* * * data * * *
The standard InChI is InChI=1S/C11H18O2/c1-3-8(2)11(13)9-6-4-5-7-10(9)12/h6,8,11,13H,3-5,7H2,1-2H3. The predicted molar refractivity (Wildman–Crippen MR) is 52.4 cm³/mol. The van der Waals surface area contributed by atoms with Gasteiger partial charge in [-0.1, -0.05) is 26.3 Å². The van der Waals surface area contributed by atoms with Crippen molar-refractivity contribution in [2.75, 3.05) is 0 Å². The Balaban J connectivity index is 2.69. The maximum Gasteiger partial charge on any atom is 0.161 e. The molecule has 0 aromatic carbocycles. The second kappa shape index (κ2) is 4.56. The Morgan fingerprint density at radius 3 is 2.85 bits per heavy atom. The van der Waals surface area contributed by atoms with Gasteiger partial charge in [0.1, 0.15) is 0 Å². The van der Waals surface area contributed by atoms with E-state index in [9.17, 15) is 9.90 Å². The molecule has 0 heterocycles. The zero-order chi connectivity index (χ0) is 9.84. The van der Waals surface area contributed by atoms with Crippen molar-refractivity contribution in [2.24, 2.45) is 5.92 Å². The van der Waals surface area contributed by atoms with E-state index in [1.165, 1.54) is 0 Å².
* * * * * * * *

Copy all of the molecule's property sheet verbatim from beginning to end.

The standard InChI is InChI=1S/C11H18O2/c1-3-8(2)11(13)9-6-4-5-7-10(9)12/h6,8,11,13H,3-5,7H2,1-2H3. The predicted molar refractivity (Wildman–Crippen MR) is 52.4 cm³/mol. The van der Waals surface area contributed by atoms with Gasteiger partial charge in [-0.1, -0.05) is 26.3 Å². The van der Waals surface area contributed by atoms with Crippen molar-refractivity contribution in [2.75, 3.05) is 0 Å². The Balaban J connectivity index is 2.69. The maximum Gasteiger partial charge on any atom is 0.161 e. The molecule has 0 aromatic carbocycles. The second kappa shape index (κ2) is 4.56. The Morgan fingerprint density at radius 3 is 2.85 bits per heavy atom. The van der Waals surface area contributed by atoms with Gasteiger partial charge in [0.1, 0.15) is 0 Å². The van der Waals surface area contributed by atoms with E-state index in [9.17, 15) is 9.90 Å². The molecule has 0 heterocycles. The zero-order chi connectivity index (χ0) is 9.84. The van der Waals surface area contributed by atoms with Crippen molar-refractivity contribution in [2.24, 2.45) is 5.92 Å². The van der Waals surface area contributed by atoms with E-state index in [1.165, 1.54) is 0 Å².